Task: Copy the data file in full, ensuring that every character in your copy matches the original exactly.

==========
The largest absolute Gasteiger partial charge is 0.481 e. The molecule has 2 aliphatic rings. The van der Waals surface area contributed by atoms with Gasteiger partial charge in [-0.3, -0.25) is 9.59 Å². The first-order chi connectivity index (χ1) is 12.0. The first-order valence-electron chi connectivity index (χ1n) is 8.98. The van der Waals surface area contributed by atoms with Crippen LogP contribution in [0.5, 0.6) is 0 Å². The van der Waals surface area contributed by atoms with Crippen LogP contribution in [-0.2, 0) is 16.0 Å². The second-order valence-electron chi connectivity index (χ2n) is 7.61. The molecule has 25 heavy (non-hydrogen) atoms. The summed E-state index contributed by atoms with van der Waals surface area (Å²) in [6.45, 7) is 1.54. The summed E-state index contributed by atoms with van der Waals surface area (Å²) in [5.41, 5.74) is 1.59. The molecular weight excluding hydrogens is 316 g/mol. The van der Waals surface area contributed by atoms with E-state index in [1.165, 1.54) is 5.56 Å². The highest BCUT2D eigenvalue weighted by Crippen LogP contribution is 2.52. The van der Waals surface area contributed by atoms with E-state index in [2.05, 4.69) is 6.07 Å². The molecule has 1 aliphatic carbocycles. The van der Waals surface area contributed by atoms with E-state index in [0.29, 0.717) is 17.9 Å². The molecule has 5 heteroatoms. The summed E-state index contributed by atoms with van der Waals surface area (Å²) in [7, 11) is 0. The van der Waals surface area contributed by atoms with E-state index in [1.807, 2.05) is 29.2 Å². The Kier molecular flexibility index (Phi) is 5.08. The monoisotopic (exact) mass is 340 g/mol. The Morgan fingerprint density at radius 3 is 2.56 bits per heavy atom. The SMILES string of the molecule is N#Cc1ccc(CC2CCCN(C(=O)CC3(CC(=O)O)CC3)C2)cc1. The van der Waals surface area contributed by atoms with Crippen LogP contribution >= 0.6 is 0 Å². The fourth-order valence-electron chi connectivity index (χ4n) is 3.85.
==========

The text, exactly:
The largest absolute Gasteiger partial charge is 0.481 e. The molecule has 2 aliphatic rings. The van der Waals surface area contributed by atoms with Gasteiger partial charge in [-0.3, -0.25) is 9.59 Å². The first-order chi connectivity index (χ1) is 12.0. The first-order valence-electron chi connectivity index (χ1n) is 8.98. The van der Waals surface area contributed by atoms with Crippen LogP contribution in [0.5, 0.6) is 0 Å². The van der Waals surface area contributed by atoms with Crippen LogP contribution in [-0.2, 0) is 16.0 Å². The second-order valence-electron chi connectivity index (χ2n) is 7.61. The molecule has 25 heavy (non-hydrogen) atoms. The summed E-state index contributed by atoms with van der Waals surface area (Å²) in [6.45, 7) is 1.54. The summed E-state index contributed by atoms with van der Waals surface area (Å²) in [5.41, 5.74) is 1.59. The molecular weight excluding hydrogens is 316 g/mol. The van der Waals surface area contributed by atoms with E-state index in [1.165, 1.54) is 5.56 Å². The highest BCUT2D eigenvalue weighted by Crippen LogP contribution is 2.52. The van der Waals surface area contributed by atoms with E-state index in [2.05, 4.69) is 6.07 Å². The molecule has 1 aliphatic carbocycles. The van der Waals surface area contributed by atoms with E-state index in [0.29, 0.717) is 17.9 Å². The molecule has 5 heteroatoms. The summed E-state index contributed by atoms with van der Waals surface area (Å²) in [7, 11) is 0. The van der Waals surface area contributed by atoms with E-state index in [1.807, 2.05) is 29.2 Å². The Kier molecular flexibility index (Phi) is 5.08. The monoisotopic (exact) mass is 340 g/mol. The Morgan fingerprint density at radius 3 is 2.56 bits per heavy atom. The SMILES string of the molecule is N#Cc1ccc(CC2CCCN(C(=O)CC3(CC(=O)O)CC3)C2)cc1. The van der Waals surface area contributed by atoms with Crippen LogP contribution >= 0.6 is 0 Å². The fourth-order valence-electron chi connectivity index (χ4n) is 3.85.